Following the commands at:
I found there are some extra steps that may need to be taken to get a VM running on Mint, due mainly to permissions issues.
I assume you have an Intel or AMD CPU that offers virtualisation for this Post.
You can find out if your chip does by using:
DellMint stevee # cat /proc/cpuinfo | grep svm
flags : fpu vme de pse tsc msr pae mce cx8 apic sep mtrr pge mca cmov pat pse36 clflush mmx fxsr sse sse2 ht syscall nx mmxext fxsr_opt rdtscp lm 3dnowext 3dnow rep_good nopl pni cx16 lahf_lm cmp_legacy svm extapic cr8_legacy vmmcall
for AMD, or:
cat /proc/cpu | grep vms
for Intel chips.
Now follow the links commands:
apt-get install openssh-server
apt-get install qemu-system
apt-get install qemu-utils
apt-get install libvirt-bin
apt-get install virt-manager
apt-get install python-spice-client-gtk
apt-get install virt-viewer
Now you should see the VM Manager in the Desktop Menu:
Open the VMM and create a LOCAL connection for your user:
If you can't connect for a reason that shows a dialogue box stating things to check; like you are in the libvirtd group etc, but you are in it, and all else is valid,
then it may be a perms issue here too, so stop the libvirtd service, and chown the PID file from root group to libvirtd group and restart:
ls -al /var/run/libvirtd.pid
-rw-r--r-- 1 root root 4 Oct 31 21:58 /var/run/libvirtd.pid
sudo service libvirt-bin stop
sudo chown root:libvirtd /var/run/libvirtd.pid
sudo service libvirt-bin start
Re-open the VMM. It should now be connected.
Use autoconnect so when VMM starts you see each already installed VM.
I already have one created for Win7 so ignore that, create a new VM for the new connection using the PC button or connection rclick:
I'll be using an ISO image stored locally on the machine – file ownership permissions will matter as you are using the VMM in your user name – beware ISO files belonging to others.
For some weird reason, user stevee or root could not change the permissions of this file!
DellMint stevee # chown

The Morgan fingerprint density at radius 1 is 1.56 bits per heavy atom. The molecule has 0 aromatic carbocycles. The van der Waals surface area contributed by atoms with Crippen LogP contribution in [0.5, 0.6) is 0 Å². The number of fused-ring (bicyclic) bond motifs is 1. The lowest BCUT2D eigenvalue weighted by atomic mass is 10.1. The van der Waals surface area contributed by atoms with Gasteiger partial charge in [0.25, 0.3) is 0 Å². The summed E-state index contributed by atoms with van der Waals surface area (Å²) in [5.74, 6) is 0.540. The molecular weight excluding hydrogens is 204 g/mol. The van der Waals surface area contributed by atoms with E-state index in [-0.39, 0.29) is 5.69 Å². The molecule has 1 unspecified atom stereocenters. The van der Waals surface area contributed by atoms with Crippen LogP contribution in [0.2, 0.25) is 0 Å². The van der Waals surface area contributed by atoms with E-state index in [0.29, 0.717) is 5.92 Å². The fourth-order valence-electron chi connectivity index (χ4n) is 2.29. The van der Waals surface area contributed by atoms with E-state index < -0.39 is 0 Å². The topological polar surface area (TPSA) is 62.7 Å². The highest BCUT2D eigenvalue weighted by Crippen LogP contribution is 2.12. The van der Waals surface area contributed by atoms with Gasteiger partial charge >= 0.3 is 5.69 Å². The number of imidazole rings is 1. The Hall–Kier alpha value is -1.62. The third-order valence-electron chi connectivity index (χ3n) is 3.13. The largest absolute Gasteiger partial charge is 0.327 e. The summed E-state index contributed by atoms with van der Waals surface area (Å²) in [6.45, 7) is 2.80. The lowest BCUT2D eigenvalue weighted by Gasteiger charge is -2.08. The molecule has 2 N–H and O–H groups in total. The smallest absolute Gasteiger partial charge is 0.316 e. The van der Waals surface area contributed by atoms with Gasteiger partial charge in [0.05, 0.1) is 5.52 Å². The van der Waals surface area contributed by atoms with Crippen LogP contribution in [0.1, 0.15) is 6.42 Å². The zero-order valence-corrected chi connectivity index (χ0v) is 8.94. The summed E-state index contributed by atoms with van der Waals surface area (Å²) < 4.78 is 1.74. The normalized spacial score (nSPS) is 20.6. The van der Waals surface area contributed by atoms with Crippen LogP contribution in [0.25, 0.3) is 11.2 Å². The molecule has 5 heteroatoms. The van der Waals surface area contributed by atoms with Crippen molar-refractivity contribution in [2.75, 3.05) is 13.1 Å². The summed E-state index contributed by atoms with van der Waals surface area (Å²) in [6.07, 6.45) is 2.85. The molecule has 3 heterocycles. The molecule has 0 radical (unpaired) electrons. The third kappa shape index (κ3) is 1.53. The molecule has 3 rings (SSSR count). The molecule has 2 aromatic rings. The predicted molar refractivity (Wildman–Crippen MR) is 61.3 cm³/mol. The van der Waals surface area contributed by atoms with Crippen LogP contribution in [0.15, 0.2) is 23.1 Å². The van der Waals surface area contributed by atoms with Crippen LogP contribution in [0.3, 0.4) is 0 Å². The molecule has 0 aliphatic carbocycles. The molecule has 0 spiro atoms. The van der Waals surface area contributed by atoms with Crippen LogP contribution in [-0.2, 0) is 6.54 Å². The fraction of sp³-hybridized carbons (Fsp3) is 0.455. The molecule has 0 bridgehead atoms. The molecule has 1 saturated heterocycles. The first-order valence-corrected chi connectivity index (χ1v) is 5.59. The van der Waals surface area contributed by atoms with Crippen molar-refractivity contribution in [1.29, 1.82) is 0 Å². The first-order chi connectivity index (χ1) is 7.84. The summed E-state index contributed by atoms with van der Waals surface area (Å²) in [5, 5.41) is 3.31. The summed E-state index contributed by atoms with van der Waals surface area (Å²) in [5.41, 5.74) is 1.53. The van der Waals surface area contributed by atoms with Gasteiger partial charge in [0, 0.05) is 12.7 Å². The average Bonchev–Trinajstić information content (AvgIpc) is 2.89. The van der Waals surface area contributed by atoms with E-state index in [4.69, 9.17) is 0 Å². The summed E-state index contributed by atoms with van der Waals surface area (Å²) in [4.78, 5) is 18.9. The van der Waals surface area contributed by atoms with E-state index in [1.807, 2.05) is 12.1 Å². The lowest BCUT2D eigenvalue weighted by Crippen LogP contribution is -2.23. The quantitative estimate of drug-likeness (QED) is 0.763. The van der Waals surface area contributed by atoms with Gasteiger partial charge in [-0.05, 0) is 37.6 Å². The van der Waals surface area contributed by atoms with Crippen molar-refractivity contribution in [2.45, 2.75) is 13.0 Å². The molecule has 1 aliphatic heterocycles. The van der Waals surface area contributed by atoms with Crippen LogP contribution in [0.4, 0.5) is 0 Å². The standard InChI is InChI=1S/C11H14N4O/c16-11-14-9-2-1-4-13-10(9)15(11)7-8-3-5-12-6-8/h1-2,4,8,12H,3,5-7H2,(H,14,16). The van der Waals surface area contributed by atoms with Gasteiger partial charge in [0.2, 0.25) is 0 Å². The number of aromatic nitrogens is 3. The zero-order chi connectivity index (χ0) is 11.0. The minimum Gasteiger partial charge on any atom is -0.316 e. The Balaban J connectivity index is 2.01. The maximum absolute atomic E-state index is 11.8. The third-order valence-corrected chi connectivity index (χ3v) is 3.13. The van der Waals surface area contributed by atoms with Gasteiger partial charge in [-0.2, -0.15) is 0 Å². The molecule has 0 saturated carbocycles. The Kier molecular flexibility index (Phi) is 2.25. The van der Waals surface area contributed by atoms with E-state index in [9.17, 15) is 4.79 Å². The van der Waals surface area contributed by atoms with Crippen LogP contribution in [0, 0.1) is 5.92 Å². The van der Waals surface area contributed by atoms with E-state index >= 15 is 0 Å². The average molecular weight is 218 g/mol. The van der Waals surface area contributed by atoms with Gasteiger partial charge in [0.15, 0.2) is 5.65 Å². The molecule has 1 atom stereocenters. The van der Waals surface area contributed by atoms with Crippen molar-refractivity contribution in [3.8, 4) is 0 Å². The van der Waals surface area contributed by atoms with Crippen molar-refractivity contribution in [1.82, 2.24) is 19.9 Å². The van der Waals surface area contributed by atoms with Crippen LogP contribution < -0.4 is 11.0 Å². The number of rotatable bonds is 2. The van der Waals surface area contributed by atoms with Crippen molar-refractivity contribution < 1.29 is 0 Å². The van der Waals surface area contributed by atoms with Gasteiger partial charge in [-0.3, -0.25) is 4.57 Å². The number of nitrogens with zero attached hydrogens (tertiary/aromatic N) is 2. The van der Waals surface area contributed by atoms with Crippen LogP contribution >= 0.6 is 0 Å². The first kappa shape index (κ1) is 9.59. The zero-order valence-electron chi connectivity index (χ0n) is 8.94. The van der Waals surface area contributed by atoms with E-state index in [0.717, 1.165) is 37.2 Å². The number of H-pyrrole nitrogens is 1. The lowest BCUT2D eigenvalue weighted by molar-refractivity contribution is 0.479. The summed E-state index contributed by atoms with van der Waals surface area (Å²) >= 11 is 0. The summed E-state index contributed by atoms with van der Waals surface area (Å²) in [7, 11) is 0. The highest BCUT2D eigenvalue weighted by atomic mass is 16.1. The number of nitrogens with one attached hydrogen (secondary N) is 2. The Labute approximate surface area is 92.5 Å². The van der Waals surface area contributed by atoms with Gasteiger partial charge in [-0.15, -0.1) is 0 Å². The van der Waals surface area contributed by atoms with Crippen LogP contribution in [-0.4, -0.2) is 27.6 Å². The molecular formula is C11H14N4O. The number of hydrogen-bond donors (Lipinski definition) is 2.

DellMint stevee # ls -als /media/stevee/Quadra/SBS2k3/Win2003.iso
2586784 -rw------- 2 stevee stevee 2648866816 Nov 28 2014 /media/stevee/Quadra/SBS2k3/Win2003.iso
I had to copy the ISO to my home Downloads folder before VMM access...?
As you see, you also need to be in the libvirtd group to use the VMM.
Starting over to browse to the new folder, I untick the "Allocate entire disk" and continue:
Once the file was moved to user's Downloads, VMM can access it and the install begins:
It takes 9 seconds to "format" the virtual 8GB drive space, and obviously it's a lot quicker to install than in reality.
And after a reboot:
Note you have to use the menu option at first Win login to send Crl-Alt-Del, else Mint options to shut down instead!
Now you can look at other options like using this VM 2003 server to act as a PXE server for other Windows OS images like Win7.
For a Win server VM that normally wants to be the main DHCP server, but in this case its undesirable, so beware some funky IP subnet numbers your home router may assign it during the setup!
To view these VMs remotely you can use the VMM on another Mint PC and use the remote SSH function.
For Windows, you can DL the 32/64 bit Spice viewers MSIs from:
This didn't work for me, but needs research.
I'm using VNC anyway so not a big deal just yet.
Just found something unexpected running XP in a VM in Mint: accessing a shared drive on another Mint PC and doing some housekeeping, deleting many folders, spur of the moment, I found the processes happened incredibly fast compared to "normal" netshare actions/deletions over the network from either a Win or Mint box.
Whether the VM code is optimised/written better for efficient running more so than normal "host" code, I don't know - but it made large folder deletions a lot less time consuming going via the XP VMM network share! Odd...?